Author Archives: Jeremy

New Network Extension

Our network is growing!

Bringing the Internet to those without it is something we love to do here at Ace Internet Services, and with our brand new picocell deployed, we’re able to do just that! This fully solar powered site is capable of supplying connectivity to all the rural homes within line-of-sight.

Welcome to reliable and fast Internet access!

IMG_1302

Virus e-mail alert: ‘Infringement notice’

Customers are being targeted by a scam e-mail that purports to be an infringement notice for a traffic offence.

This e-mail is fake, and clicking links in the e-mail can cause serious harm to your data and your computer, including having all your data irretrievably encrypted and held to ransom.

Customers are advised to remember the following:

  • You will never receive a traffic infringement notice via e-mail
  • Government agencies will never ask you to view an invoice or message by clicking a link in an e-mail
  • Check the authenticity of the e-mail before clicking any links or going through any process
  • If you have even the slightest doubt, do not proceed. Err on the side of caution.

The scam e-mail may look similar to this (although it could look different):

Scam e-mail

 

Do not click any links within the e-mail. Doing so may take you to a fake website set up to look like the NSW Office of State Revenue (or other government website):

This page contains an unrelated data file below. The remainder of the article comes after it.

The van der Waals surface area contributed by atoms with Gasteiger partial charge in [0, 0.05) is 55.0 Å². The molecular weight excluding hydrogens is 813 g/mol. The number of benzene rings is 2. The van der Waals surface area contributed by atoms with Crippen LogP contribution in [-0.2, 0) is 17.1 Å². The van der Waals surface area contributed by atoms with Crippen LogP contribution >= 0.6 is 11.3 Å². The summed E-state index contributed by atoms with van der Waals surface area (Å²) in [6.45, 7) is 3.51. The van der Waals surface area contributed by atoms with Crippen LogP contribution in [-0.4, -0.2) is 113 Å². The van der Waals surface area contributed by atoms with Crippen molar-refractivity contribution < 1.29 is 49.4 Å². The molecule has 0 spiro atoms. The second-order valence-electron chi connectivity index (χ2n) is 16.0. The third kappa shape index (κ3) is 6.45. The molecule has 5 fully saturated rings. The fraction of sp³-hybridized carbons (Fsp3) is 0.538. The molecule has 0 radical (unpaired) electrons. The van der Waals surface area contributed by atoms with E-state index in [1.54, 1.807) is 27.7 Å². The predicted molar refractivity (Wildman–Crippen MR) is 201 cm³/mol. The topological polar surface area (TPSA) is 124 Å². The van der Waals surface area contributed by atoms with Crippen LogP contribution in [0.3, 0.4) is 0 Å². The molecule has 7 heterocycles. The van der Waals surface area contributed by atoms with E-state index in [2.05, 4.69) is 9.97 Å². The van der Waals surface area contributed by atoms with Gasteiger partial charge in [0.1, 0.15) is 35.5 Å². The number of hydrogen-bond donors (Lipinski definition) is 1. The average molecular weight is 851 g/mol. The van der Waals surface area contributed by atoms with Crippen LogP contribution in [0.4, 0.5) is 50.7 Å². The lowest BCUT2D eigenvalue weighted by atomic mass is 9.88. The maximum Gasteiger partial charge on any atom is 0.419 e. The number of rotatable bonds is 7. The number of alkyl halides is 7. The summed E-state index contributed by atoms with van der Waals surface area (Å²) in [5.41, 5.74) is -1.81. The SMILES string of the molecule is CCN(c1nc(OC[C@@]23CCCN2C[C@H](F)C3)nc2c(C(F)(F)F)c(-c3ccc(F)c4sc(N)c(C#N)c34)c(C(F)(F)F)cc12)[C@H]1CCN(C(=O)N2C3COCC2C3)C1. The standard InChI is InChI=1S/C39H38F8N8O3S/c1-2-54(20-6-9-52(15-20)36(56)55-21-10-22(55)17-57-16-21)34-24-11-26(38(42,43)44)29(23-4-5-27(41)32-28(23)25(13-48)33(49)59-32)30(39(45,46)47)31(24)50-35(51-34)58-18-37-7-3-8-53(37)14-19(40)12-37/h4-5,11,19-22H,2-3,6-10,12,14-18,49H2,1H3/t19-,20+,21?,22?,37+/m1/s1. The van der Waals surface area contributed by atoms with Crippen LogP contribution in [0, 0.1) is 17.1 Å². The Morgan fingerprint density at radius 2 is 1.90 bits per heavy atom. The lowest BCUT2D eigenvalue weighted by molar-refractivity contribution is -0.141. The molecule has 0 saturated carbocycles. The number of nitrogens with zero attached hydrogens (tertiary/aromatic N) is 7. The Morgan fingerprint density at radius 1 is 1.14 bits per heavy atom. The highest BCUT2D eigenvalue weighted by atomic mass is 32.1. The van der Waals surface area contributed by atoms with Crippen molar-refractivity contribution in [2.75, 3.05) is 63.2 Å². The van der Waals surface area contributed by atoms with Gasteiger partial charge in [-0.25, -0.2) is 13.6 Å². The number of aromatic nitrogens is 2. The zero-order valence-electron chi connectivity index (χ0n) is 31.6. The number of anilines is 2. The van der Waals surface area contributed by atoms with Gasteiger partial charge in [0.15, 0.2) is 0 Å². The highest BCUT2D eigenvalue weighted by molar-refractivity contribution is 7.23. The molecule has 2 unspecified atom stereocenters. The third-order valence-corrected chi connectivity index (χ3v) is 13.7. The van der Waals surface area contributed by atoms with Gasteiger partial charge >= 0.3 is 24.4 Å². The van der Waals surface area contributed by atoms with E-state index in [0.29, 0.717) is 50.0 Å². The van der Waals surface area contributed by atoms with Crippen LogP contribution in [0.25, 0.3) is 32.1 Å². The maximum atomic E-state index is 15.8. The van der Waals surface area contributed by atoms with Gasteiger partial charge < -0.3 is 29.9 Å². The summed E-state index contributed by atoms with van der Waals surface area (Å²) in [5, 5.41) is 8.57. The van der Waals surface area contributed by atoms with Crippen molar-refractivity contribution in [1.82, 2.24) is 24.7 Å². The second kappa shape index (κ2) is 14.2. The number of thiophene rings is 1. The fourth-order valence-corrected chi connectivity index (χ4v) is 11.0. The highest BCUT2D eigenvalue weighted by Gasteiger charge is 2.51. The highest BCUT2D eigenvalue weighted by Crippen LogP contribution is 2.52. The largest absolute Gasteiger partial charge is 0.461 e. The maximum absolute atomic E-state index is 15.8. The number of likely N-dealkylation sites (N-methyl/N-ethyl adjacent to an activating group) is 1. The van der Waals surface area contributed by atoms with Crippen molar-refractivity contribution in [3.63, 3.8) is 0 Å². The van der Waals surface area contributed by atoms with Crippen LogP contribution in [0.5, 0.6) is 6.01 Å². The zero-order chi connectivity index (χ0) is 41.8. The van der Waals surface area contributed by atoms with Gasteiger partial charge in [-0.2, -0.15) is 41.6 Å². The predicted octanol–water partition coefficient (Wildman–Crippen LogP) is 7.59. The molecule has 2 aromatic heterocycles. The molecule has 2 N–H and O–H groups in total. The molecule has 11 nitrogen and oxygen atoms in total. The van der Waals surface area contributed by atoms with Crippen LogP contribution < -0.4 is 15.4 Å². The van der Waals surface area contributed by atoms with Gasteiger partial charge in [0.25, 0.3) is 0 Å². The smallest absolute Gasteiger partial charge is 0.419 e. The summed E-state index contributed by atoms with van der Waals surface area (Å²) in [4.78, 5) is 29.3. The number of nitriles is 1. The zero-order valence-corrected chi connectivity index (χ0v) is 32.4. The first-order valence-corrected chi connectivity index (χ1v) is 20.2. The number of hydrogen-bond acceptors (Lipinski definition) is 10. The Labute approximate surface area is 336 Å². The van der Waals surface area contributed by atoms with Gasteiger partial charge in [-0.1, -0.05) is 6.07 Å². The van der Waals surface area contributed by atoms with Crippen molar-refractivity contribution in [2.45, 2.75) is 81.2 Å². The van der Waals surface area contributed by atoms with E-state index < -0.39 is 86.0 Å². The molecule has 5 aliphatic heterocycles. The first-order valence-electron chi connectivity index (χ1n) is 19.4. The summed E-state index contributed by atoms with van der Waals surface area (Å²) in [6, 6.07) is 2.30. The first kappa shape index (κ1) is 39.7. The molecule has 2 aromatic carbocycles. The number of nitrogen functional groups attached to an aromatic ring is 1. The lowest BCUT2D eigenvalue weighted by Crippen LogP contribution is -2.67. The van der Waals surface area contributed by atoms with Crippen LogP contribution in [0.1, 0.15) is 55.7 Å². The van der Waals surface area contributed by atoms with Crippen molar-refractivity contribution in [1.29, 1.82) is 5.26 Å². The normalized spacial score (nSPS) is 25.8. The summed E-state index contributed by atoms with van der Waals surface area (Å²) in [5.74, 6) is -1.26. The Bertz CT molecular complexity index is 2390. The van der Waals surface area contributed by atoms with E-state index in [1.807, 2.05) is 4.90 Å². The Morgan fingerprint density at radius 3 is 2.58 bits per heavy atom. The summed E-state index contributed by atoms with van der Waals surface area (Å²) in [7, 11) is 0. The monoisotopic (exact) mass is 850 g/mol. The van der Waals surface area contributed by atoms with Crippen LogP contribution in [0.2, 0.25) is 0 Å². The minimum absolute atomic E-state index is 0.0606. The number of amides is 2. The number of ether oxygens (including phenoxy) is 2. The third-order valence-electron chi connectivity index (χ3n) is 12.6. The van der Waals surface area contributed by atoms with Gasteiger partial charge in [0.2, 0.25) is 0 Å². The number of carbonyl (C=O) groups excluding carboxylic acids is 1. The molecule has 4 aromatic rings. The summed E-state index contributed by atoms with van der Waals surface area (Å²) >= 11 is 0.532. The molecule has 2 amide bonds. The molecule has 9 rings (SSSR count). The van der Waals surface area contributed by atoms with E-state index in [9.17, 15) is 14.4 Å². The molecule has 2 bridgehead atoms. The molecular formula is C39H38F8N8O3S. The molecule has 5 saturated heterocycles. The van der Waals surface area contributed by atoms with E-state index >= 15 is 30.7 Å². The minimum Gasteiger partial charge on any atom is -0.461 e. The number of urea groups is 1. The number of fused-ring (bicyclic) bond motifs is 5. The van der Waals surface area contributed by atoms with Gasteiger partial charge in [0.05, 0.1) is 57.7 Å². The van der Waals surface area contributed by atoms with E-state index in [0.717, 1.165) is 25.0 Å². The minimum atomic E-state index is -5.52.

Fake website

Do not enter any details within the form. Doing so may download a virus rather like the following:

Virus download

Opening the virus will result in all your data being irretrievably encrypted and held to ransom. IT professionals cannot retrieve your data.

At the time customers started receiving these scams, the virus was not detected by the majority of anti-virus software. Therefore your common sense is also an important form of protection!

It is simply impossible to block with 100% accuracy all possible forms of spam and scams that come through e-mail, even with spam and virus filtering. This scam in particular is highly targeted, and the scammers appear to be more than one step ahead of the authorities. Customers are advised to remain vigilant and exercise extreme cynicism.

The Office of State Revenue has published a notice about the scam.

We are IPv6–enabled

Did you know the Internet is transitioning to IPv6? Ace already has you covered.

I was just reading the article entitled Australian telcos remain holdouts on IPv6 in which it was stated that only Internode and AARNet were the only Australian ISPs measured as being IPv6–enabled.

I’m not sure exactly what measurements were used to come to that conclusion (maybe they only measure the big fellas?), but I thought this would be a good opportunity to say that Ace is IPv6–enabled too!

By default, all new ADSL and AirStream connections are IPv6–enabled. You don’t need to click any buttons or check any boxes. We just enable it.

Existing customers also have the option of upgrading to IPv6 at no extra cost (although doing so may require you to purchase a new router should your old one not support IPv6 — for more information, contact support).